4)      Once on the climb of Carstensz, fixed lines and Tyrolean traverses require some specialized technical equipment (and skill). A friend of mine who has climbed Carstensz Pyramid twice commented regarding climbers using those lines, “Some blindly trust the fixed lines, and are up and down in half a day. Others pitch everything out, making the ascent/descent a 14-hour day.” Some good judgment and prudence must also be added to our bag of tricks!

Here is an example of a good Carstensz equipment list that (1) clearly lists out exactly what is needed, (2) includes a brief, relevant description addressing why the item is needed or how the item is needed used, and (3) offers a “Guides’ Pick” as a good example of a quality item (and there are certainly many great products from which to choose).


Setting Fitness Goals, by John Colver

John’s ideas on outdoor fitness training keep the hard work of fitness training fun & manageable! He sports a long history of athletic endeavors, including a very recent bike ride across the country and past employment as a professional mountain guide! In addition to a strong fitness background, he presents fitness information in an articulate and thoughtful manner. He has recently completed “Fit By Nature,” a guide which encourages fitness through practice & training out of doors. Enjoy John’s contribution to this blog!

“I enjoy training and coaching for mountaineering more than any other sport. Why? It’s a very serious business up there and mistakes can be costly. Here are some thoughts which I hope will help with creating a successful plan.

We’ll do many sports and activities in our lives. I’ve run marathons, competed in Ironman triathlons, played rugby & soccer. I’ve fenced, I’ve played tennis, I even rode my bike across the country this year. So what’s different about mountaineering? It’s one of few times in my life where I have to keep going, because when as tired as a person could get, there are no aid stations and no medical tent. You can’t bail out even if you want to! If I don’t train to the level required; there could be some negative consequences for me and my teammates.

How to decide the type of training

So how do I know I’ll be ready? I replicate as close as possible the type of effort that I’ll be required to do on the expedition. And I keep things simple by creating two training goals — a primary and a secondary goal.

In mountain climbing the primary requirement is to be able to walk, hike and climb for a long time. Rarely is an effort shorter than five hours and rarely does it go longer than 14 hours.

The second fitness requirement is to have the necessary strength to do things like pick up and carry my rucksack all day, to shovel snow, put up a tent, get someone out of a crevasse, and climb steep terrain using both legs and arms/hands. So I don’t want to be left short in this area.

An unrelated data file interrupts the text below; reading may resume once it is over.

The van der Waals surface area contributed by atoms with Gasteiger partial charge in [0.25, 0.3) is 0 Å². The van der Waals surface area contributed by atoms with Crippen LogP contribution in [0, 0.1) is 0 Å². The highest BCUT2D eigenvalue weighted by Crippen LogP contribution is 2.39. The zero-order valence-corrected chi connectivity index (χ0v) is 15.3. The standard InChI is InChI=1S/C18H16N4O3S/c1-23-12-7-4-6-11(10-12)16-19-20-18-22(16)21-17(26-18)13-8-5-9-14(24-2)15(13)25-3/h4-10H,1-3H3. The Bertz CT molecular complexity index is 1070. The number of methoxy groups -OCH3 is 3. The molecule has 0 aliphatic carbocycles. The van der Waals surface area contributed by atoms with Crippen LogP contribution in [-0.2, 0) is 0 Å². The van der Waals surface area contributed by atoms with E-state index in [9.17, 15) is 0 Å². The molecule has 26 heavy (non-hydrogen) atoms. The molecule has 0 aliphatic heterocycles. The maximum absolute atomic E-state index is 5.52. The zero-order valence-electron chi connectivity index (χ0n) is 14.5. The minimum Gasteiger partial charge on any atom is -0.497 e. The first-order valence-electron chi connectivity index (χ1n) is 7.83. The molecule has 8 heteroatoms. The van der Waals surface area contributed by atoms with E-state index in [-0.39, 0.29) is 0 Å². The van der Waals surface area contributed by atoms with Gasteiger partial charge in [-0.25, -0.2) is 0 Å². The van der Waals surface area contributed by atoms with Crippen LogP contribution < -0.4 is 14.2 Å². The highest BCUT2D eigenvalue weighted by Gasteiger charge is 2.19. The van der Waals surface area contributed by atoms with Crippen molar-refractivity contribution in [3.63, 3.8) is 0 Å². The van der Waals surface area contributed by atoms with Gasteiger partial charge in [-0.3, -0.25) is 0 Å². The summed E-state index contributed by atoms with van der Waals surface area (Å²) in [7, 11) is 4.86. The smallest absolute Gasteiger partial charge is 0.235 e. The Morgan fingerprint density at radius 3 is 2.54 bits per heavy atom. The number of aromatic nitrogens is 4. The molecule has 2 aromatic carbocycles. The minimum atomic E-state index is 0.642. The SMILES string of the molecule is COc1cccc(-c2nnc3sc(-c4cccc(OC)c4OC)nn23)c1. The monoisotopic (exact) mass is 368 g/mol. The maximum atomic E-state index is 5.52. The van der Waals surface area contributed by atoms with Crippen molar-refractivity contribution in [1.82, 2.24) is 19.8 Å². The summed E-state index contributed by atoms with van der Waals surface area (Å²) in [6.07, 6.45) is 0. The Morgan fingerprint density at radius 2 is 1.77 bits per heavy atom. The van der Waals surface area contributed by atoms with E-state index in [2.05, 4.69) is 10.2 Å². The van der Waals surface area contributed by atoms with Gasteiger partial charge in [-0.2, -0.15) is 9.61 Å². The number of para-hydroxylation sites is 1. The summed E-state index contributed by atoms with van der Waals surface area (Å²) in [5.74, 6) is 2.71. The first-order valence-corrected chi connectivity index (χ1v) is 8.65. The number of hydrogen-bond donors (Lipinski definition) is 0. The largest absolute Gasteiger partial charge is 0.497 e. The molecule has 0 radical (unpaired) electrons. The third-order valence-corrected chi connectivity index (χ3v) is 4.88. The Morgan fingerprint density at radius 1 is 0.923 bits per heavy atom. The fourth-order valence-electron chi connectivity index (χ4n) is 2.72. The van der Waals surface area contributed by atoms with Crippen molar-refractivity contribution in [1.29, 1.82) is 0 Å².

Planning the primary goal

The first thing I do in training is to plan my primary goal activity. I’ve trained before for mountain climbing and I know it takes me about *10 long hikes to be ready for a big climb. And I train progressively. I might start with an 8-mile or 4-hour hike and build up to a 14-mile or 8-hour hike. So I’ll block that time out. It could be one long hike per week or two per week but I will find a way to do that number because I know it will work for me. I’ll also do shorter hikes or even stair climbing in the middle of the week – however I will not sacrifice my primary goal activity. In other words – doubling up on the shorter sessions won’t take the place of my long hike.

Because an expedition requires hiking on multiple days, I will plan two or three ‘mini expeditions’, perhaps at month intervals before the trip – this could be a weekend backpacking trip or it could be a decision to do long hikes for three or four consecutive days. However, I will not do this every week because if I do I’ll risk overtraining. I want to know I’ll be ready but I don’t want to be injured or exhausted before the expedition. I have a friend who walked around Lake Washington for preparation for a Kilimanjaro climb. 70 miles in four days. She stayed in motels and ate at restaurants. It’s different from backpacking, but my friend didn’t feel that she had the experience to go backpacking alone. I admire the creative approach. It achieved the primary goal and it was an adventure in itself!

* I’ve trained over 300 people to climb Mount Rainier and many other people to climb the seven summits. Assuming proper self care and a good overall training plan, I have never seen anyone fail who did 10 long hikes in a 90 day period before the climb. Could I get by with less? I could, but why take the chance? I want to know that I have what it takes to climb up and down the mountain so for me and my climbing team, I make sure I get those 10 hikes on the calendar.

Planning the secondary goal

For my secondary goal, I will build strength in two ways. First, I’ll do stair climbing, stair-master or uphill walking two or three times per week. Second, I’ll do cross training either every day for 20 minutes or two longer sessions such as a circuit training class. I’ve also observed many people successfully build the necessary strength for expedition climbing by doing activities such as yoga, kick boxing, body pump, cross-fit, or by working out with a personal coach. Given the technical nature of the Carstensz climb, it would be appropriate to plan some visits to the local climbing gym to build rock-climbing-specific strength and skill.